Carsickness: 1979-1982 (Rave Up Records, 2015/reissued by Get Hip, 2017)

May 24, 2017 at 10:49 pm | Posted in Reviews | Leave a comment

Carsickness: 1979-1982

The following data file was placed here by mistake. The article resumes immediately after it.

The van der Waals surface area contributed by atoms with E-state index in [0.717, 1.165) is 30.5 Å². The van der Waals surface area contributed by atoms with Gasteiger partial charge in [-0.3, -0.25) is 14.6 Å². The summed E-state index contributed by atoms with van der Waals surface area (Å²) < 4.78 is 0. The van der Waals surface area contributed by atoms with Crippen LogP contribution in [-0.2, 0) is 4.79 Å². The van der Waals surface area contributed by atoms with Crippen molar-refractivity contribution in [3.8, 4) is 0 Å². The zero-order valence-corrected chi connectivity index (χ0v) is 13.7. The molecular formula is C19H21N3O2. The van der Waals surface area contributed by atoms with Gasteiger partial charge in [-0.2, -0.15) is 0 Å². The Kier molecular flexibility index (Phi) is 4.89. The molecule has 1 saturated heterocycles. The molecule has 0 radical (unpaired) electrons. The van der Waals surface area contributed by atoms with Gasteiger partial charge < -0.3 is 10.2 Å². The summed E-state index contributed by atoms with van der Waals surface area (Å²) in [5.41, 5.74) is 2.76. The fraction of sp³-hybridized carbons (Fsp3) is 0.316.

Excellent anthology of a Pittsburgh band called Carsickness who played a strange, arty (but not quite in a downtown New York way) sort of post-punk for a few years during the late ’70s and early ’80s. The vocals sound a lot like Mission of Burma (or occasionally a bit like Joe Strummer), and the songs sometimes have a punk attitude, but they aren’t quite as nihilistic as most of the other punk bands from that time. They don’t seem like they were safety pin/mohawk punks, but they weren’t quite skinny tie new wavers either. Also, there’s strange time signatures and arrangements, and sometimes horns or keyboards. The songs themselves are usually short, but tightly packed and complex. Some of it almost seems like weirder, angrier power-pop, and some of it is like a tighter, midwestern version of no wave, in some ways. The first song “Bill Wilkinson” immediately caught my attention; it started out and I was like “ok, power pop but slightly distorted, got it”, but then it turns out to be a song angrily addressed at the grand wizard of the KKK, featuring copious shouts of “KKK fuck you!”, and I am entirely down with that. A lot of the songs are short (some less than a minute) but packed with ideas. While most of them have somewhat skewed poppy song structures, there’s also weirder experiments like the drum solo and sax/screaming of “Hearts in Traction”. “Crazy Thing” is a frantic number incorporating synths, saxes, and honking car horns, along with manic speech and radio announcements. “For You” sounds like they’d been listening to the Psychedelic Furs, but wanted to make something slightly more upbeat. The album ends with an acoustic, string-laden version of “Bill Wilkinson” which is actually angrier and more expletive-heavy than the original. Carsickness released 2 albums and EPs and appeared on an early Sub Pop cassette compilation once, but they seem to have remained obscure. I’m a little surprised this band hasn’t received more recognition, beyond a few tracks included on Hyped To Death compilations, but that’s just how it goes. Excellent collection, excellent band. Stream right now over at Bandcamp.

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